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by [?]

Gian Bellini had two pupils whose name and fame are deathless: Giorgione and Titian. There is a fine flavor of romance surrounds Giorgione, the gentle, the refined, the beloved. His was a spirit like unto that of Chopin or Shelley, and his death-dirge should have been written by the one and set to music by the other–brothers doloroso, sent into this rough world unprepared for its buffets, passing away in manhood’s morning. Yet all heard the song of the skylark. Giorgione died broken-hearted, through his ladylove’s inconstancy. He was exactly the same age as Titian, and while he lived surpassed that giant far, as the giant himself admitted. He died aged thirty-three, the age at which a full dozen of the greatest men of the world have died, and the age at which several other very great men have been born again–which possibly is the same thing. Titian lived to be a hundred, lacking six months, and when past seventy used to give alms to a beggar-woman at a church- door–the woman who had broken the heart of Giorgione. He also painted her portrait–this in sad and subdued remembrance of the days agone.

The Venetian School of Art has been divided by Ruskin into three parts: the first begins with Jacopo Bellini, and this part might be referred to as the budding period. The second is the flowering period, and the palm is carried by Gian Bellini. The period of ripe fruit–o’erripe fruit, touched by the tint of death–is represented by four men: Giorgione, Titian, Tintoretto and Paul Veronese. Beyond these four, Venetian Art has never gone, and although four hundred years have elapsed since they laughed and sang, enjoyed and worked, all we can do is wonder and admire. We can imitate, but we can not improve.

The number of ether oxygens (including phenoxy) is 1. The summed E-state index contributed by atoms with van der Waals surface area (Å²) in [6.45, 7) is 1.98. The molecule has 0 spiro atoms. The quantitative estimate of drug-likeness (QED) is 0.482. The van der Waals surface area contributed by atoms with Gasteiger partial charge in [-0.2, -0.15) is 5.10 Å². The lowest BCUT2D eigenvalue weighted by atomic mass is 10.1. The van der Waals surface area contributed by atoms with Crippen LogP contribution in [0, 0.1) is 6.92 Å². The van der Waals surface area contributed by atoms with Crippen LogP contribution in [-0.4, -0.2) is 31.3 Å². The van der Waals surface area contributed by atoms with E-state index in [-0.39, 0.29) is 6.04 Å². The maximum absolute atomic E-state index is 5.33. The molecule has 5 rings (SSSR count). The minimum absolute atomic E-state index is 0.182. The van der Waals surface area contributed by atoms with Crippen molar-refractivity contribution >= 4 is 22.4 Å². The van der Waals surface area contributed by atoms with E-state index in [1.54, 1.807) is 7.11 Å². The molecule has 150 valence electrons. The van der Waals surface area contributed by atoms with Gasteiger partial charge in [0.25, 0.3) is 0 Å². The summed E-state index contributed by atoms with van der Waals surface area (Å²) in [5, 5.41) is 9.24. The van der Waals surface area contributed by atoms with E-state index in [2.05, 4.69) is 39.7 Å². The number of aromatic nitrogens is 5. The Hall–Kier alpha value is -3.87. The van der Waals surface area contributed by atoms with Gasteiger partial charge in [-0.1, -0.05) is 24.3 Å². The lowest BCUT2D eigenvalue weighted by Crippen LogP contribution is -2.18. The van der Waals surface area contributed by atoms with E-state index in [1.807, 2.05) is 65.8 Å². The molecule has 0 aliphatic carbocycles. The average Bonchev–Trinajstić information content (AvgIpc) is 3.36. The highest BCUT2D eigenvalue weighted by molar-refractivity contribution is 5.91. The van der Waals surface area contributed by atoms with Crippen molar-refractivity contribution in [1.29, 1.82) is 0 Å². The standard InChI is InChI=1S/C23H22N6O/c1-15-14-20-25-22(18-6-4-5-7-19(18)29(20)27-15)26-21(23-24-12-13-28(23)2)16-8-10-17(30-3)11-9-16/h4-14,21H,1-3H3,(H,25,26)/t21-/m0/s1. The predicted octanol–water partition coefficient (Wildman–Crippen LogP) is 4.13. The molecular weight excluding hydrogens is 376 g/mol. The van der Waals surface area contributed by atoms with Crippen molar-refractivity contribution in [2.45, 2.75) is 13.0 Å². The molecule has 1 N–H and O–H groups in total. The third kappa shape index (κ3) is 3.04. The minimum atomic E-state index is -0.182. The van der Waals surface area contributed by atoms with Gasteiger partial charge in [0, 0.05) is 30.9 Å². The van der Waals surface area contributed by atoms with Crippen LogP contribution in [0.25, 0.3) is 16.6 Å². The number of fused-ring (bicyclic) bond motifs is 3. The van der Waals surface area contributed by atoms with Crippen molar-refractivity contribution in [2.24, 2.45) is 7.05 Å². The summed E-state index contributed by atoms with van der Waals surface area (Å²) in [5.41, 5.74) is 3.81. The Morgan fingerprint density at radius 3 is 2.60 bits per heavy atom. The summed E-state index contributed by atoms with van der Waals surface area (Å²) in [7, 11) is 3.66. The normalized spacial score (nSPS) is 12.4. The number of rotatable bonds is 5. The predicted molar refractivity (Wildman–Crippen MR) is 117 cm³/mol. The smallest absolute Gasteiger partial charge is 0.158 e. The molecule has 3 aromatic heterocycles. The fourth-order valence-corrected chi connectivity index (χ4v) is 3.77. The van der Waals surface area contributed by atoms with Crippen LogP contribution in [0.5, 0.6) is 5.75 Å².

Gian Bellini lived to be ninety-two, working to the last, always a learner, always a teacher. His best work was done after his eightieth year. The cast-off shell of this great spirit was placed in the tomb with that of his brother Gentile, who had passed out but a few years before. Death did not divide them.

Giovanni Bellini was his name. Yet when people who loved beautiful pictures spoke of “Gian,” every one knew who was meant, but to those who worked at art he was “The Master.” He was two inches under six feet in height, strong and muscular. In spite of his seventy summers his carriage was erect and there was a jaunty suppleness about his gait that made him seem much younger. In fact, no one would have believed that he had lived over his threescore and ten, were it not for the iron-gray hair that fluffed out all around under the close- fitting black cap, and the bronzed complexion–sun-kissed by wind and weather–which formed a trinity of opposites that made people turn and stare.

Queer stories used to be told about him. He was a skilful gondolier, and it was the daily row back and forth from the Lido that gave him that face of bronze. Folks said he ate no meat and drank no wine, and that his food was simply ripe figs in the season, with coarse rye bread and nuts. Then there was that funny old hunchback, a hundred years old at least, and stone-deaf, who took care of the gondola, spending the whole day, waiting for his master, washing the trim, graceful, blue-black boat, arranging the awning with the white cords and tassels, and polishing the little brass lions at the sides. People tried to question the old hunchback, but he gave no secrets away. The master always stood up behind and rowed, while down on the cushions rode the hunchback, the guest of honor.

There stood the master erect, plying the oar, his long black robe tucked up under the dark blue sash that exactly matched the color of the gondola. The man’s motto might have been, “Ich Dien,” or that passage of Scripture, “He that is greatest among you shall be your servant.” Suspended around his neck by a slender chain was a bronze medal, presented by vote of the Signoria when the great picture of “The Transfiguration” was unveiled. If this medal had been a crucifix, and you had met the wearer in San Marco, one glance at the finely chiseled features, the black cap and the flowing robe and you would have said at once the man was a priest, Vicar-General of some important diocese. But seeing him standing erect on the stern of a gondola, the wind caressing the dark gray hair, you would have been perplexed until your gondolier explained in serious undertone that you had just passed “The greatest Painter in all Venice, Gian, the Master.”